When British actor Pete Postlethwaite was studying at the Bristol Old Vic Theatre School in the 1970s, the head of the school predicted he would fare well as an actor but couldn't resist telling him that he had a face like a "stone archway."
"It's all in the cheekbones, this career of mine," Postlethwaite told the Independent of London in 1998. "They are quite whopping, aren't they? Who was it that said, 'He looks like he's got a clavicle stuck in his mouth?' "
Postlethwaite, who was nominated for an Oscar for his supporting role as Daniel Day-Lewis' father in the 1993 drama "In the Name of the Father," died of cancer Sunday in a hospital in Shropshire, England, according to British press reports. He was 64.
Mention of his craggy features, including a ruddy complexion and a bulbous nose that was broken when he played rugby as a boy and re-broken in barroom brawls as a man, was a common refrain throughout Postlethwaite's long acting career in which he showed early promise.
"Pos was the one," Day-Lewis said in a statement Monday. "As youngsters, it was him we went to see on stage time and time again. It was him we wanted to be like; wild and true, lionhearted, unselfconscious, irreverent....
"He shouldn't have gone. I wish so much he hadn't. There's a tendency to make lists at this time of the year. When we get to the Best of British, if Pete isn't at the top of that list, he shouldn't be far from it."
In a career that included acting with the Royal Shakespeare Company, Postlethwaite did a lot of British television before appearing in films such as "The Usual Suspects," "Brassed Off," "The Shipping News," "Romeo + Juliet," "The Lost World: Jurassic Park" and " Amistad."
As an actor, Postlethwaite told the Liverpool Daily Post in 2002: "I refuse to be type-cast, and I'll have a go at anything so long as it's different, challenging, hard work and demands great versatility.
Day-Lewis recommended him for the role that brought him international attention in director Jim Sheridan's fact-based "In the Name of the Father," which focused on the relationship between a young man from Belfast who is wrongfully imprisoned for a deadly IRA bombing of an English pub and his father, who tries to save his son and winds up imprisoned himself.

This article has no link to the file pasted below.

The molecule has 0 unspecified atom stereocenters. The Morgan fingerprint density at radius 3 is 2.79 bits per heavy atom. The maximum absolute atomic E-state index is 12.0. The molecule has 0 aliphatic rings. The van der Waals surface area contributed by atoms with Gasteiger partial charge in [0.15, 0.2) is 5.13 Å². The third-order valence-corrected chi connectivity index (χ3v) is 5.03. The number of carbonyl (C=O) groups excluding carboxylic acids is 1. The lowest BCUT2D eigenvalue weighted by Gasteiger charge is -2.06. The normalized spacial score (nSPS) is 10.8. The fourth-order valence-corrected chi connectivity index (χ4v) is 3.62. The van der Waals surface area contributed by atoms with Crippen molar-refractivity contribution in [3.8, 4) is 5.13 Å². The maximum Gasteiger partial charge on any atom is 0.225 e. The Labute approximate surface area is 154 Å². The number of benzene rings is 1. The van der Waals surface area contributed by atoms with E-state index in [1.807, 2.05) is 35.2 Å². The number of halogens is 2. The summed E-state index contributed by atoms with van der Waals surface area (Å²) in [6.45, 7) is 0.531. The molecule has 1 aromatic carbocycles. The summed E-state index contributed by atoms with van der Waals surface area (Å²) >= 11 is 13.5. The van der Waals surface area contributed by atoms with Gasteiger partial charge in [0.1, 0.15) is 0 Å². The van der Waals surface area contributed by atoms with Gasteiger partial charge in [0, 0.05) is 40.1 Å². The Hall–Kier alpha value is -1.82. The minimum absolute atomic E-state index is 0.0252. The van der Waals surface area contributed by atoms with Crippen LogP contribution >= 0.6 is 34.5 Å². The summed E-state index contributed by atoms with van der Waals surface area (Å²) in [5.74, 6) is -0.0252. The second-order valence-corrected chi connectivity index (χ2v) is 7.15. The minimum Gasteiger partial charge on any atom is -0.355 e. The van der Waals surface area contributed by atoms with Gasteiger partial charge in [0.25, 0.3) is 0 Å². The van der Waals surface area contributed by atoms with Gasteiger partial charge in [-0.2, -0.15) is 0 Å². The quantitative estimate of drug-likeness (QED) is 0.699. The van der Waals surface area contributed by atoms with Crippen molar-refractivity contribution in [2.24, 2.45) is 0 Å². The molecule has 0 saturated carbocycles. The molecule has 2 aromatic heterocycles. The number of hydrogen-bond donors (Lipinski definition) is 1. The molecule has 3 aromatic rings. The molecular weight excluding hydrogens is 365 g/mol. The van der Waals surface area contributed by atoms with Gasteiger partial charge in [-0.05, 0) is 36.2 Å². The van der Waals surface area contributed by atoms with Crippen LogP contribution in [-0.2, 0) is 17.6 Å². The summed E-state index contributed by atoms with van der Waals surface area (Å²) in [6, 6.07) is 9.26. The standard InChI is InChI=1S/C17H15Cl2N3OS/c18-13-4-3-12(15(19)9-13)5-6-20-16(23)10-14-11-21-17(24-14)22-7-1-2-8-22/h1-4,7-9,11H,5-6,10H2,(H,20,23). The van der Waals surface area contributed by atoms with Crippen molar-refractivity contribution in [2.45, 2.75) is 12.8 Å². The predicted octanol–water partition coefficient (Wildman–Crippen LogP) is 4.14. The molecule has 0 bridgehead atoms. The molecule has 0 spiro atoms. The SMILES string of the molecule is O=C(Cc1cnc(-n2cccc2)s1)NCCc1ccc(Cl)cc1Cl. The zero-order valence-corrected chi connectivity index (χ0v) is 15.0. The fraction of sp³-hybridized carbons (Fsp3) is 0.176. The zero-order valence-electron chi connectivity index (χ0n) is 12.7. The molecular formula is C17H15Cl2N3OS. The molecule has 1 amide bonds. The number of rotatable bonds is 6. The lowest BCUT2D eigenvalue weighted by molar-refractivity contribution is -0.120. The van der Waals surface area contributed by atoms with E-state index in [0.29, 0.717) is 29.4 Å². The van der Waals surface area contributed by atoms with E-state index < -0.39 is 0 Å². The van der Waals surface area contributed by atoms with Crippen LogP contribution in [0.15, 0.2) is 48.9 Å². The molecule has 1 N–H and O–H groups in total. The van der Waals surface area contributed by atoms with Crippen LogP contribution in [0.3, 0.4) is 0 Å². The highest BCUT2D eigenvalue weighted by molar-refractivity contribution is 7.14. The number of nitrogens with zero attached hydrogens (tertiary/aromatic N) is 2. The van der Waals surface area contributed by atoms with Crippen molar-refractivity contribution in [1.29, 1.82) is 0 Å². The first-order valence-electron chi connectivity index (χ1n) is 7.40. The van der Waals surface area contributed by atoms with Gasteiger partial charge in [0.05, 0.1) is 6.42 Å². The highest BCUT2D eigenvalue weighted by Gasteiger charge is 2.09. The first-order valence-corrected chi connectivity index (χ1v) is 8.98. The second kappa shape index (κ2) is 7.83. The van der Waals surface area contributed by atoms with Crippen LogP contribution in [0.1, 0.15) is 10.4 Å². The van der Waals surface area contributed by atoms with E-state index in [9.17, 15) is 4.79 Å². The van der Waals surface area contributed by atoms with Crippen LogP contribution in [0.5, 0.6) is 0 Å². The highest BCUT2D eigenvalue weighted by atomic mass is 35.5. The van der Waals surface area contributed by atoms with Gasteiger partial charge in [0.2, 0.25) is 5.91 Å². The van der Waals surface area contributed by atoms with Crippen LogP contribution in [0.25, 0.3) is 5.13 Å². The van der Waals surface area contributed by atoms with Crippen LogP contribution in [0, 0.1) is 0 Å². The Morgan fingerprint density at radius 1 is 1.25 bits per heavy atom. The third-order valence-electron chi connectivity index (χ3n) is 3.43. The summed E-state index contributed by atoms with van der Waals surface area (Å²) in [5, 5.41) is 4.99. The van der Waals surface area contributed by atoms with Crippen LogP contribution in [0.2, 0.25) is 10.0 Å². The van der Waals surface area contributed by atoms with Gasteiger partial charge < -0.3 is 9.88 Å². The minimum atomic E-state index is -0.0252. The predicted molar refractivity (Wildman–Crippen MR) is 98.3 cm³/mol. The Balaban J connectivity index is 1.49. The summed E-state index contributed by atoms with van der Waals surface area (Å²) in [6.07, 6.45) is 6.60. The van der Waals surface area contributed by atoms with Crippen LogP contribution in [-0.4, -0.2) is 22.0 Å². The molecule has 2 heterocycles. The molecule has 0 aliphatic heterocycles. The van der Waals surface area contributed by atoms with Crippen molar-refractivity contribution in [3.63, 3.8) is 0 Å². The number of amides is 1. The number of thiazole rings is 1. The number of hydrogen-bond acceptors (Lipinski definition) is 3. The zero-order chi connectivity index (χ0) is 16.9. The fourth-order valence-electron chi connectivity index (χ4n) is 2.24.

"He was such a great, great actor," Sheridan told The Times from Ireland on Monday. "He basically played the epitome of the nonviolent father; he's a kind of working-class Gandhi type.
"I think he had a huge impact beyond the movie in the soul of Ireland and England and people understanding that the nonviolent father was actually the most important character in the movie. In a way, his performance changed the political landscape by making people understand how a really innocent person could get involved in the middle of all this."
Sheridan described Postlethwaite as "a wild man" who "lived life to the full."
"He was the most gorgeous human being you ever met, the most sweet," Sheridan said. "He drank, but he could hold his drink. At the same time, he was the most professional. So he was a weird combination."
After hearing of his death, actress Julie Walters, who had a long romantic relationship with Postlethwaite during their years at the Everyman Theatre in Liverpool, told a British news agency: "He was quite simply the most exciting, exhilarating actor of his generation. He invented 'edgy.' He was an exhilarating person and actor."
Steven Spielberg, who directed Postlethwaite in "The Lost World: Jurassic Park" and "Amistad," reportedly once called him "probably the best actor in the world" — high praise to which Postlethwaite wryly responded: "I'm sure what Spielberg actually said was, 'The thing about Pete is that he thinks he's the best actor in the world.' "
He was the youngest of four children, born into a working-class Catholic family in Warrington, Cheshire, England, on Feb. 7, 1946.
He trained as a teacher at St. Mary's University College in London, where taking drama classes, he later said, opened up a whole new world for him.
After teaching drama for a couple of years, he began studying acting at the Bristol Old Vic. He later spent a number of years at the Everyman Theatre in Liverpool, where he returned in 2008 to play King Lear.
Early on, the actor with the lived-in face opted to stick with his tongue-twisting last name, which is pronounced POSS-ul-thwait.
"My first agent wanted me to change it," he told the London Independent in 2000. "So I changed him instead."
"When I made a breakthrough as an actor, people started to say, 'Who's that bloke with the funny name?' " he recalled in the 2000 interview with the Independent of London. "They advised me to change it, saying it would never be put up in lights outside theaters because they couldn't afford the electricity.
"But I would never contemplate changing it. It's who I am. It's my mother and father, my whole family. It's where everything I am comes from. I couldn't imagine living my life with another name."
A political activist who took to the streets to oppose the war in Iraq, he played the future archivist in the 2009 climate-change documentary "The Age of Stupid."
His survivors include his wife, Jacqui; and their children, Will and Lily.Copyright © 2015, Los Angeles Times